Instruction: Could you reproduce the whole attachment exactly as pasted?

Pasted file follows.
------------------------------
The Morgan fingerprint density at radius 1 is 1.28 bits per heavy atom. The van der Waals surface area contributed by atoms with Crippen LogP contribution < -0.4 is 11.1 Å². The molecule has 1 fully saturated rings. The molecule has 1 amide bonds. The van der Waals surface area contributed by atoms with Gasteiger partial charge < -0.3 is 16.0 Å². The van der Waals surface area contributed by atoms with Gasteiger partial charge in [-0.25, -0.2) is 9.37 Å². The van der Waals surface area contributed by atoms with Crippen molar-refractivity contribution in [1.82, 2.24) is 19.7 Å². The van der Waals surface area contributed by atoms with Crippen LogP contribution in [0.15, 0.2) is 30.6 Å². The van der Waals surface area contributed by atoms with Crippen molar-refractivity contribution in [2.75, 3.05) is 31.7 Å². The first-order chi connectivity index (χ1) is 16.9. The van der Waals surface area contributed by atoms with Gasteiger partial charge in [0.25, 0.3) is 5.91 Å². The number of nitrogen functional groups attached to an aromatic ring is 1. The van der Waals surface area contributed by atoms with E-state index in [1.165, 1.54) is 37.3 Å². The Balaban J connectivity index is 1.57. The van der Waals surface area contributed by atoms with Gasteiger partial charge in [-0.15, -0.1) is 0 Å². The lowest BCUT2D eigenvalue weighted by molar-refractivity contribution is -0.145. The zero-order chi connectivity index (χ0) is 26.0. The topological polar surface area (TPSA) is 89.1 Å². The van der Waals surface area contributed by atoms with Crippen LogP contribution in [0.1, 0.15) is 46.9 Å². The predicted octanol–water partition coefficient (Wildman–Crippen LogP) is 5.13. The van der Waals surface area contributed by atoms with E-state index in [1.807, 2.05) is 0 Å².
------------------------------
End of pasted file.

The Morgan fingerprint density at radius 1 is 1.28 bits per heavy atom. The van der Waals surface area contributed by atoms with Crippen LogP contribution < -0.4 is 11.1 Å². The molecule has 1 fully saturated rings. The molecule has 1 amide bonds. The van der Waals surface area contributed by atoms with Gasteiger partial charge < -0.3 is 16.0 Å². The van der Waals surface area contributed by atoms with Gasteiger partial charge in [-0.25, -0.2) is 9.37 Å². The van der Waals surface area contributed by atoms with Crippen molar-refractivity contribution in [1.82, 2.24) is 19.7 Å². The van der Waals surface area contributed by atoms with Crippen LogP contribution in [0.15, 0.2) is 30.6 Å². The van der Waals surface area contributed by atoms with Crippen molar-refractivity contribution in [2.75, 3.05) is 31.7 Å². The first-order chi connectivity index (χ1) is 16.9. The van der Waals surface area contributed by atoms with Gasteiger partial charge in [0.25, 0.3) is 5.91 Å². The number of nitrogen functional groups attached to an aromatic ring is 1. The van der Waals surface area contributed by atoms with E-state index in [1.165, 1.54) is 37.3 Å². The Balaban J connectivity index is 1.57. The van der Waals surface area contributed by atoms with Gasteiger partial charge in [-0.15, -0.1) is 0 Å². The lowest BCUT2D eigenvalue weighted by molar-refractivity contribution is -0.145. The zero-order chi connectivity index (χ0) is 26.0. The topological polar surface area (TPSA) is 89.1 Å². The van der Waals surface area contributed by atoms with Crippen LogP contribution in [0.1, 0.15) is 46.9 Å². The predicted octanol–water partition coefficient (Wildman–Crippen LogP) is 5.13. The van der Waals surface area contributed by atoms with E-state index in [1.807, 2.05) is 0 Å².